Best Management Practices for Winter Manure Application

Over the past several years, manure application to farm fields has come under additional scrutiny, particularly the applications of manure to frozen and/or snow covered ground. Livestock producers and custom manure applicators should always exert extreme caution, follow best management practices (BMP) and utilize best available technologies (BAT) when applying manure, particularly when field conditions are less than ideal, which would definitely include winter-time application. The top priority of any application of nutrients to the land should be to protect water quality.

No matter the size of a livestock, dairy, or poultry facility and if it is an animal feeding operation (AFO), it may be designated a CAFO, if after being inspected by a permitting authority, it is found to be adding pollutants to surface waters. It is also important to note that the US EPA permit will cover both the production and land application areas.

These types of situations could be avoided by following standards established by the United States Department of Agriculture's (USDA) Natural Resources Conservation Service (NRCS) in its Waste Utilization Practice Standard (#633), which may be accessed by logging onto

By adopting and following this respective USDA-NRCS Practice Standard, livestock farmers and custom manure applicators can significantly reduce the risk of pollution problems, but they should keep in mind that with fluctuating weather conditions, application of manure can still be risky and pose a threat to water quality.

Application of manure to frozen or snow covered ground is not recommended unless it becomes necessary due to extreme situations. Such situations typically arise from a lack of storage capacity (a minimum of six months capacity is recommended; one year is ideal). If manure application becomes necessary on frozen or snow-covered soils, only limited quantities of manure should be applied to address storage limitations until non-frozen soils become available.

If wintertime application becomes necessary, applications are to be made only if ALL of the following criteria are met:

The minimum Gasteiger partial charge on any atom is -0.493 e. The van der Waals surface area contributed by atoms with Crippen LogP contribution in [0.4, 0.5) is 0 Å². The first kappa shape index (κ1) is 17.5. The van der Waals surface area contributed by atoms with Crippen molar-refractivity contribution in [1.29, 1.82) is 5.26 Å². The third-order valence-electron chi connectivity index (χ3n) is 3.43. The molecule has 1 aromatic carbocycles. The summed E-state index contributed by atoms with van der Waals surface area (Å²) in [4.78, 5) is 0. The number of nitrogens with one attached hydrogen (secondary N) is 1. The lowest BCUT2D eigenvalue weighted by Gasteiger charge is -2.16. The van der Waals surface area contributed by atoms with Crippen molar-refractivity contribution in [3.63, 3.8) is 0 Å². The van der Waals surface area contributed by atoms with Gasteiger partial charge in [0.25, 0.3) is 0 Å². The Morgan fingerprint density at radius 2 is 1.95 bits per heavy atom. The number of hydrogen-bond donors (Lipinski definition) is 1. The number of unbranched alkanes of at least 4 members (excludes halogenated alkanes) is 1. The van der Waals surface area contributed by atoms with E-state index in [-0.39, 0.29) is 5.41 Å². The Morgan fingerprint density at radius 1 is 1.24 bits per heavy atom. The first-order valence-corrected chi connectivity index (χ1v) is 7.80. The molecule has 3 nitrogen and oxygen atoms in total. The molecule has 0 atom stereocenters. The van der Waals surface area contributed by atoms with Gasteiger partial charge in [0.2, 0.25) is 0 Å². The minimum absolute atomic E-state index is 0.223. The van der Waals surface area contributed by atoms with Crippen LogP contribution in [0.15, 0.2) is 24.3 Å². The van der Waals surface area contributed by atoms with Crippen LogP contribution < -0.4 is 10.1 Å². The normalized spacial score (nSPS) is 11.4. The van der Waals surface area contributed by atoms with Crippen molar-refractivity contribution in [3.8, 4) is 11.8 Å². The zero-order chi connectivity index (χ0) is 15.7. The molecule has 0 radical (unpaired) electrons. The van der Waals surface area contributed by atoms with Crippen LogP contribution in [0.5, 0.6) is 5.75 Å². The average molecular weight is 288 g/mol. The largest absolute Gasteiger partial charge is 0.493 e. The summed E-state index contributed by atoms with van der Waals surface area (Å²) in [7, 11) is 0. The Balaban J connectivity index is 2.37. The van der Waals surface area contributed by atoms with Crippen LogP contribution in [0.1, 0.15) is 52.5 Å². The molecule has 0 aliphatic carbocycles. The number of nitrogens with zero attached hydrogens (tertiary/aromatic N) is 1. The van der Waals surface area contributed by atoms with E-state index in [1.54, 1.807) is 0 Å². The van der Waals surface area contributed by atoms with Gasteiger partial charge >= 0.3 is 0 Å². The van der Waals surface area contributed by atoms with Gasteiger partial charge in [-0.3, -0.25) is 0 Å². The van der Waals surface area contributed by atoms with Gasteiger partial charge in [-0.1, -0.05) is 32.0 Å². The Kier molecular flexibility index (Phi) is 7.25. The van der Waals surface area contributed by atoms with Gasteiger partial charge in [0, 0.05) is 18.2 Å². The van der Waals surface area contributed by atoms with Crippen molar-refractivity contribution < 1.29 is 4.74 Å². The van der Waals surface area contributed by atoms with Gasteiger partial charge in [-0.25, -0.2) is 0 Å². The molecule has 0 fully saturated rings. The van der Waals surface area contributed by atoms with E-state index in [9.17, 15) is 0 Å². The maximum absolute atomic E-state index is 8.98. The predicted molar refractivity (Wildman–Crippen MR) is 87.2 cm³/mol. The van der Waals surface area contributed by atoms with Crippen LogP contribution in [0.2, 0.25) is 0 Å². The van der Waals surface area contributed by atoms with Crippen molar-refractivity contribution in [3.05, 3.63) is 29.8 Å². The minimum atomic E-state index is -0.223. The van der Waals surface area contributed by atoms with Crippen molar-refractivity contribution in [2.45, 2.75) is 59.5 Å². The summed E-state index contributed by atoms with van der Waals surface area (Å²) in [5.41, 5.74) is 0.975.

• Application rate is limited to 10 wet tons/acre for solid manure more than 50% moisture and 5 wet ton/acre for manure less than 50% moisture. For liquid manure, the application rate is limited to 5,000 gallons/acre.
  • Applications are to be made on land with at least 90% surface residue cover (e.g. good quality hay or pasture field, all corn grain residues remaining after harvest, or all wheat residue cover remaining after harvest).
  • Increase the application setback distance to 200 feet "minimum" from all grassed waterways, surface drainage ditches, streams, surface inlets, and water bodies. This distance may need to be further increased due to local conditions (e.g., higher slopes, or sensitive or high quality streams in the area).
  • The rate of application shall not exceed the rates specified in Table 4 of USDA/NRCS Practice Standard 633 - Determining The Most Limiting Manure Application Rates for winter application.
  • Additional winter application criteria for fields with significant slopes more than 6% include manure shall be applied in alternating strips 60 to 200 feet wide generally on the contour, or in the case of contour strips, on the alternating strips.

Livestock farmers and custom manure applicators need to note that USDA-NRCS Practice Standard 633 allows for winter manure application; however, it is not recommended, particularly for operations that produce significant volumes of manure. A manure management plan should not include routine winter application. If winter application is unavoidable because of extenuating circumstances, only apply enough to address storage limitations until non-frozen soils are available.